It didn't take that long. The bill likely, effectively died night before last when the Houston Chronicle published an item on its website by Prof. Geoffrey Hoffman of the University of Houston Immigration Clinic titled "Houston senator's 'illegal aliens' bill is itself illegal." Hoffman offered up a devastating and IMO irreparable constitutional critique that Sen. Huffman seems unlikely to overcome.
While his discussion of federal case law was compelling, according to Hoffman, the Texas Constitution includes "arguably more expansive equal protection provisions," even, than the 14th Amendment to the US Constitution. The article concluded:
In section 3a, [the Texas Constitution] provides that "Equality under the law shall not be denied or abridged because of sex, race, color, creed" or - importantly - because of "national origin."That's a strong argument. The inclusion of "national origin" in Texas' equal protection guarantee seems to this non-attorney pretty much decisive. It's hard to see the Legislature seriously considering this bill now that these grave constitutional flaws have been exposed, especially given the sky-high fiscal note the idea would surely receive if the proposal ever got far enough along in the process for the LBB to determine its cost.
Furthermore, section 3 of the state's constitution provides for equal treatment under the law, considering that "All free men, when they form a social compact, have equal rights, and no man, or set of men, is entitled to exclusive separate public emoluments. …"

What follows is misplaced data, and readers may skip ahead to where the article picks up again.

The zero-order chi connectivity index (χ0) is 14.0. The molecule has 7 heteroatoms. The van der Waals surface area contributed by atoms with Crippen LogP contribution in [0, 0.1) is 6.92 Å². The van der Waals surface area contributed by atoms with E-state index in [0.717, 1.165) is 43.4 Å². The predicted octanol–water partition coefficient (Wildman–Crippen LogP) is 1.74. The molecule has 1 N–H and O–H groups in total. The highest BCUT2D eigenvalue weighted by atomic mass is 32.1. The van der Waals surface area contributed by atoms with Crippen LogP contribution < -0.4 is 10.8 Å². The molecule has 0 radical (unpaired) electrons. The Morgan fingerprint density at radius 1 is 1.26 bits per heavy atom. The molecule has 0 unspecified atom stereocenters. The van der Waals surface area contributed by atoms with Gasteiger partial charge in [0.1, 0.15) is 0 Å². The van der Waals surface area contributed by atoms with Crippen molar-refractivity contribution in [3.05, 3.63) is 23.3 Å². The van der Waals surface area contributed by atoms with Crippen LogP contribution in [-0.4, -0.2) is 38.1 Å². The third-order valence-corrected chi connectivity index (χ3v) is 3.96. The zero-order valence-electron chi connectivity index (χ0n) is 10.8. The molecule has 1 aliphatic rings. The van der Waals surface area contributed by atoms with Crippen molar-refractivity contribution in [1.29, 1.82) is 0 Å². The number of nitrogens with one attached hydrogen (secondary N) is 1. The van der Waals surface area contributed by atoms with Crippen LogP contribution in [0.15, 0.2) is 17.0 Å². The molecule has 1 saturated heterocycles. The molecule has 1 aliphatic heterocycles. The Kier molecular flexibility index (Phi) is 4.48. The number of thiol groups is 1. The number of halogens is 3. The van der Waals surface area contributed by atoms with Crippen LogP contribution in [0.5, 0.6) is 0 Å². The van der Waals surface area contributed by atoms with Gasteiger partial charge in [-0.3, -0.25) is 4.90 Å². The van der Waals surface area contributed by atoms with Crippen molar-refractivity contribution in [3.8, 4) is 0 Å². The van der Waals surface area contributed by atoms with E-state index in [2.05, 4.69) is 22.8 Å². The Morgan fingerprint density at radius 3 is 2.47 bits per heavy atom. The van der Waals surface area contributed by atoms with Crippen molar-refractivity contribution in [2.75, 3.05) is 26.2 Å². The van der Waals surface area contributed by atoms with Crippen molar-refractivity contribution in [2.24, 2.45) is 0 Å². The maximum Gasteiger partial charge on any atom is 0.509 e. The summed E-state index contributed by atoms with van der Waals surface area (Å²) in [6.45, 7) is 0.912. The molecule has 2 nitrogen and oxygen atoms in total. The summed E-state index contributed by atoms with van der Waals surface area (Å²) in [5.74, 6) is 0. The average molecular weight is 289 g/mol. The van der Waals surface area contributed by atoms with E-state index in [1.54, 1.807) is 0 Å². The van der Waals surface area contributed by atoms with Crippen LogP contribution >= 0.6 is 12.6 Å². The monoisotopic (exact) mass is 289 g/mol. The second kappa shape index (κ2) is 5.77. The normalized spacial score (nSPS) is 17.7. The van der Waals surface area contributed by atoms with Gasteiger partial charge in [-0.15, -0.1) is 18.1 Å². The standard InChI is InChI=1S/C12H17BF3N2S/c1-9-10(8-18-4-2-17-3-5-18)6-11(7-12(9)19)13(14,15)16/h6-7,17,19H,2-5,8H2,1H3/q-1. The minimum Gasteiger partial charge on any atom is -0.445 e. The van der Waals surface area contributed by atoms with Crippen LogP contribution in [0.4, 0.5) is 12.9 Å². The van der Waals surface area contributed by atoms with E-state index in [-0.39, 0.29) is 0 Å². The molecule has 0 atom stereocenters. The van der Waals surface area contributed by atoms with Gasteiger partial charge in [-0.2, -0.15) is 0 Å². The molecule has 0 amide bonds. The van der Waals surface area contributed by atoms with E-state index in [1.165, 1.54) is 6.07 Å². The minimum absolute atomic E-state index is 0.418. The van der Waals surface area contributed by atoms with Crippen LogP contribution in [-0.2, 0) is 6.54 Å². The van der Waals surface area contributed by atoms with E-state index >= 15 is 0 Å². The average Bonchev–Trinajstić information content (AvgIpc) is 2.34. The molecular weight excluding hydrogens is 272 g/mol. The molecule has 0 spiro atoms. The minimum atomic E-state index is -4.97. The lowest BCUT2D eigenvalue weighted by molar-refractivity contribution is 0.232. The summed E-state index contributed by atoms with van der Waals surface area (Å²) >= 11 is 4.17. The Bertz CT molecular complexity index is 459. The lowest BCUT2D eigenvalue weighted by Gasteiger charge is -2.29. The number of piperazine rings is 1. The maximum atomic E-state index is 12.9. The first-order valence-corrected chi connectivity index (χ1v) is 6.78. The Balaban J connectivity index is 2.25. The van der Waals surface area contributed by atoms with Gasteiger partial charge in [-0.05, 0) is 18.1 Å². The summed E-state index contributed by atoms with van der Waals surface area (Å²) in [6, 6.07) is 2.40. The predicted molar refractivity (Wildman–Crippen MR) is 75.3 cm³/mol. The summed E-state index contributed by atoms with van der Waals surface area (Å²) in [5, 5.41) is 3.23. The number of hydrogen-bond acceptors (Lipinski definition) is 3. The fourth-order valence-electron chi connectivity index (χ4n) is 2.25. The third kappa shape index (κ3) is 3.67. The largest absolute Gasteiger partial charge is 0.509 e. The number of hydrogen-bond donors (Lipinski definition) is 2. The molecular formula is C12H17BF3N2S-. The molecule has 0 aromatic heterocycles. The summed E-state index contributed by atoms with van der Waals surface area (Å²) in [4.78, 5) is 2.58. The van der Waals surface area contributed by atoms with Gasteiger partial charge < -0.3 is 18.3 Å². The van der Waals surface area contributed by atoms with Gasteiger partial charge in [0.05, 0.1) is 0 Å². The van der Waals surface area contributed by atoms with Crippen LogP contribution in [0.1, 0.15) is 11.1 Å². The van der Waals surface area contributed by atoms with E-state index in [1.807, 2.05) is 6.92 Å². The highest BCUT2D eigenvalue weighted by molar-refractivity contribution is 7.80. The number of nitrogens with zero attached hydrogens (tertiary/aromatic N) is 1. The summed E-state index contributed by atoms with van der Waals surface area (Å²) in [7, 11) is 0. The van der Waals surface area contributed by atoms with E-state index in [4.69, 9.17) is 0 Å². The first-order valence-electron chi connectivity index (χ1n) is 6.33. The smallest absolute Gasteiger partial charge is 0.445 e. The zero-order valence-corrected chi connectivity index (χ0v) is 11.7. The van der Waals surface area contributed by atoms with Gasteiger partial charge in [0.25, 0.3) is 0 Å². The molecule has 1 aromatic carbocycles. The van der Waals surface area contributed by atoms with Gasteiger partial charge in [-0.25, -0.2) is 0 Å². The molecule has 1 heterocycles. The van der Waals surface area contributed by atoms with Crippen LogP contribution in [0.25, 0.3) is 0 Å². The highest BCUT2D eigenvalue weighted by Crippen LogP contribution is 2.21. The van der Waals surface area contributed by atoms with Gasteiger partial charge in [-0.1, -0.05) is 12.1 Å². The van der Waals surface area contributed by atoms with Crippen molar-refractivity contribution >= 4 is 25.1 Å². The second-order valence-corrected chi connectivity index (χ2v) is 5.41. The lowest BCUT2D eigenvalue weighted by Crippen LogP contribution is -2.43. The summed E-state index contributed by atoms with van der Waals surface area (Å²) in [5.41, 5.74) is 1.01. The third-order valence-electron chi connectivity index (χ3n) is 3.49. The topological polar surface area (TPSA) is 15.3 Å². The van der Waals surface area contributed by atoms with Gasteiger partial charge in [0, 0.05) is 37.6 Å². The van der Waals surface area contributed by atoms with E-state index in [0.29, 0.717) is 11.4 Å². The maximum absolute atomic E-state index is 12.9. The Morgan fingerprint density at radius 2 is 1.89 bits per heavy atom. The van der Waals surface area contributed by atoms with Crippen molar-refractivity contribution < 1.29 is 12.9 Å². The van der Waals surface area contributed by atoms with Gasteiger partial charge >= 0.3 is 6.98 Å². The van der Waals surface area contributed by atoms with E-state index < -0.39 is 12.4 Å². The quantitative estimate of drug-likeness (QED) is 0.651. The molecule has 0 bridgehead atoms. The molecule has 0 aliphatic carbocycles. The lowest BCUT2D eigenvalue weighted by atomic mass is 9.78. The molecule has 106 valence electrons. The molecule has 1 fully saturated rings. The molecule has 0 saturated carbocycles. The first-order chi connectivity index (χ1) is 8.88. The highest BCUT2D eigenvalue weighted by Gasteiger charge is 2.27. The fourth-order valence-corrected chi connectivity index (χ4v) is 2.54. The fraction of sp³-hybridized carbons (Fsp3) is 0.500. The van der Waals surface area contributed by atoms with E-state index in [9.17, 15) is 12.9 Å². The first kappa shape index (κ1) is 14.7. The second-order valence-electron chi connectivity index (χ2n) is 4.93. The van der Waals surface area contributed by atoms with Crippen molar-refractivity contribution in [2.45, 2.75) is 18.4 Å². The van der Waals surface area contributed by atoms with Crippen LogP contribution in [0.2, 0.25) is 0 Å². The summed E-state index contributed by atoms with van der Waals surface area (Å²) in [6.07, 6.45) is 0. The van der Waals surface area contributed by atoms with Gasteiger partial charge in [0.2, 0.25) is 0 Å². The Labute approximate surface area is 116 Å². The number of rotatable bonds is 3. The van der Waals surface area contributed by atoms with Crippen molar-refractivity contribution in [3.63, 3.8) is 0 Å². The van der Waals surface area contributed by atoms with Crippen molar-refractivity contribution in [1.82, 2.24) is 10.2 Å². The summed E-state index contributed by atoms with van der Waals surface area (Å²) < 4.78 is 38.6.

The Texas Legislature should carefully consider what a misguided rule like the one proposed in SB 174 would mean. Texas judges are not immigration judges. But even if they were, the determination whether or not someone should be branded an "illegal alien" is determined after a lengthy process by the Executive Office for Immigration Review, a branch of the U.S. Department of Justice.
The decision is made considering the availability of relief, after a full review of a person's personal and immigration history, among many other factors. A rule which brands people without due process, and in violation of equal protection, cannot stand.
Don't get me wrong, The Texas Legislature passes unconstitutional stuff all the time. But usually they maintain plausible deniability about a bill's defects at least until after its effective date. In this case, SB 174's flaws have been exposed before its first hearing and the bill would have to be altered beyond recognition to avoid running afoul of the constitutional problems Mr. Hoffman identified. Well done, sir.